Some people find that having a spotter with this exercise is unnecessary because you can just drop the weight away from you.
Experts will agree that you should have a spotter anytime you have a weight near your chest or face.
When you have one spotter for the dumbbell military press, it’s hard for them to do an adequate job of helping you get the weight back on the rack.
Knowing which weight to grab and making a good choice about where the lifter needs the most help is quite difficult.
It’s best to develop a plan where the lifter can toss the weights to the side if they get into a bad situation.
6. Dumbbell Overhead Press
Here we are with another exercise which requires a weight to be positioned over your head.
When a weight is above your head, you need a person to make sure you don’t experience a head injury.
When you are spotting a person who is doing an overhead press, you will stand behind them.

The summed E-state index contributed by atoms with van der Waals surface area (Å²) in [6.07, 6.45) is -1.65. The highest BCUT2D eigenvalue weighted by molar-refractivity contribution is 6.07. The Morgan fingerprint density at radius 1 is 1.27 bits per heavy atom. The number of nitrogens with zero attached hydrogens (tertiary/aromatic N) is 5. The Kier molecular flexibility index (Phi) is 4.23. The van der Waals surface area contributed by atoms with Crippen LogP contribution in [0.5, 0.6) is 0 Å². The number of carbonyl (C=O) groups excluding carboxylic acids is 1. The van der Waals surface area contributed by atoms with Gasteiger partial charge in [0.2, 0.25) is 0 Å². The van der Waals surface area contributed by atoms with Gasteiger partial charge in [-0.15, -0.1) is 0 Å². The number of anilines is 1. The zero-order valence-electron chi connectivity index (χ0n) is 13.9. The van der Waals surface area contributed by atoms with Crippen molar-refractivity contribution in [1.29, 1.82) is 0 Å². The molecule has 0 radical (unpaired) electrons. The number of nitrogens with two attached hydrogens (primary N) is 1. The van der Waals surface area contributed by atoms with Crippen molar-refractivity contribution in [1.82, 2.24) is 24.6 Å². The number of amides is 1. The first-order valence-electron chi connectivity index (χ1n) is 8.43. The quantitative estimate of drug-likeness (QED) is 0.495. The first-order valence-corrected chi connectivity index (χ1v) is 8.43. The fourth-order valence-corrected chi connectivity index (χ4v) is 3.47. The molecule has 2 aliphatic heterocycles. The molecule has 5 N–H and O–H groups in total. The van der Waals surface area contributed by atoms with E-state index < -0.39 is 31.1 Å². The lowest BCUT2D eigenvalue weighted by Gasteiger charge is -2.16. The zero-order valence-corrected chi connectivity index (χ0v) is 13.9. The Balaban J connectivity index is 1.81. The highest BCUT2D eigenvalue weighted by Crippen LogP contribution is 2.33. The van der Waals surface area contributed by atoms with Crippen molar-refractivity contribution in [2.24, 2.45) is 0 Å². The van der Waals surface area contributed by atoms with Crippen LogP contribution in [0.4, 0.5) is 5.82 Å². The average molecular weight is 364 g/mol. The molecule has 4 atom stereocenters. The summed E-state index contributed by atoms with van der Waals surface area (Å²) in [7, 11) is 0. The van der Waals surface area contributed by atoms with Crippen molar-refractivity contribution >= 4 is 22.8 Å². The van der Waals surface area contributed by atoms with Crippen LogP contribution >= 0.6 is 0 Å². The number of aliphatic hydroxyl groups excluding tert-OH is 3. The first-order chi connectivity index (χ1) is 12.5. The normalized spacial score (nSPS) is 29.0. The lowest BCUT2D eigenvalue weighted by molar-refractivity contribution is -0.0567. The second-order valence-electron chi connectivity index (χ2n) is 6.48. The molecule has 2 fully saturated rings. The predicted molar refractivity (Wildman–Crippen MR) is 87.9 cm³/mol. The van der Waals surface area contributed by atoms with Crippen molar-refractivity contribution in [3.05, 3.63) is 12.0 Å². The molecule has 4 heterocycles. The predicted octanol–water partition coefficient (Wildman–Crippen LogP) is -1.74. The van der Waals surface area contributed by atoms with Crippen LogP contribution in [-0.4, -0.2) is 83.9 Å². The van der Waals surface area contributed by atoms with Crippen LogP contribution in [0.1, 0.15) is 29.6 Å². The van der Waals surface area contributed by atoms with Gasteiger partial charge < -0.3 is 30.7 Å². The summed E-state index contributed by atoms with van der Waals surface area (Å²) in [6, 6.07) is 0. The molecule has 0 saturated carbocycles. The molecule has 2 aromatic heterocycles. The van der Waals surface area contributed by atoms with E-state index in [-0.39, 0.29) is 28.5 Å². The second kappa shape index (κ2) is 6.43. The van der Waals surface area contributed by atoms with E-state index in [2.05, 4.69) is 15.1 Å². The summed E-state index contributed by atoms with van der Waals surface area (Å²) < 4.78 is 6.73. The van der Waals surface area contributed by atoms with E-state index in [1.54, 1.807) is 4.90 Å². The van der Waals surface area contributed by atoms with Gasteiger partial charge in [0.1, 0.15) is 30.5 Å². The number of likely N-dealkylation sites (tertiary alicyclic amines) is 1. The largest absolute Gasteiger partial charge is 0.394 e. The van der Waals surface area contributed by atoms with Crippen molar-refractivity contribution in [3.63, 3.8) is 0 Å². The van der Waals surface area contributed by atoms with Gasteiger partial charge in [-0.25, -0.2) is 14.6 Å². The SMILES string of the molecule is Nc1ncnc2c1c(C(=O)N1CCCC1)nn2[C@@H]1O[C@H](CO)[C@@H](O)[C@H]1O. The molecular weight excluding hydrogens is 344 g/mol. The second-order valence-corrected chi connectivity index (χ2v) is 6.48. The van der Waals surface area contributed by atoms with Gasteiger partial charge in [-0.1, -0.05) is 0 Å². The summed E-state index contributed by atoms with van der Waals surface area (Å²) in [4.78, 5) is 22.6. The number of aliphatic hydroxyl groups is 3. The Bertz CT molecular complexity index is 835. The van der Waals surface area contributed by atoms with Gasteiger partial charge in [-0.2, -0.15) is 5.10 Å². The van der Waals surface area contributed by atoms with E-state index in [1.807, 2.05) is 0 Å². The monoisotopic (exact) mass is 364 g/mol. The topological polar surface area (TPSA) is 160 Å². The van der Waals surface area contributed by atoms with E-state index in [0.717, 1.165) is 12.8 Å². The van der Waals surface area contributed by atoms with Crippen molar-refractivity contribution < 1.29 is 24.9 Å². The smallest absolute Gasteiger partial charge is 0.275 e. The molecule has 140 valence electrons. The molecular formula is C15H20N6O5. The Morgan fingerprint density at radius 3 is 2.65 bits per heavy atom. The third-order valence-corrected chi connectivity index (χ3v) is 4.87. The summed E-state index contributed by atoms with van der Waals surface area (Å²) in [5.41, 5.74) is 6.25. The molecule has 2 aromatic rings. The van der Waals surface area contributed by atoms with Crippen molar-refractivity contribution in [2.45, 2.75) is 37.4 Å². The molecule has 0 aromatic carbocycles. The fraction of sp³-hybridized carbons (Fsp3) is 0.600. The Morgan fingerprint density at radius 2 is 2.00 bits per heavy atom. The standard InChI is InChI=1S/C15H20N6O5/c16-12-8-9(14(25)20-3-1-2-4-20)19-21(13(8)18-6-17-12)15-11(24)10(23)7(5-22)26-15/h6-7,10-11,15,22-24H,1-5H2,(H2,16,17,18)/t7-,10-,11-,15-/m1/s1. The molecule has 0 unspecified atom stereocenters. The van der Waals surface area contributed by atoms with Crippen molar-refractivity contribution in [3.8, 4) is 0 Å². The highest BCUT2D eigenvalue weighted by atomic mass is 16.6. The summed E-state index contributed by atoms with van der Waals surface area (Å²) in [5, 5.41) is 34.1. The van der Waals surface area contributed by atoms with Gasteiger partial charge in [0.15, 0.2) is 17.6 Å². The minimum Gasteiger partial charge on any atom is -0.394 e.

You can look at their arms and see how they are positioned to make sure they are in the right place.
The spotter should put their hands under the triceps of the person who is lifting.
Make sure to stay clear of the weights unless the lifter says they need some help.
When people who are lifting weights start to struggle, sometimes the best solution is to let them get themselves out of the situation.
If a spotter interferes too much, it could result in injury to the spotter as well as the lifter.
As with any weightlifting exercise, always start with a weight you can handle.
Most people don’t think of pull-ups as being a dangerous exercise.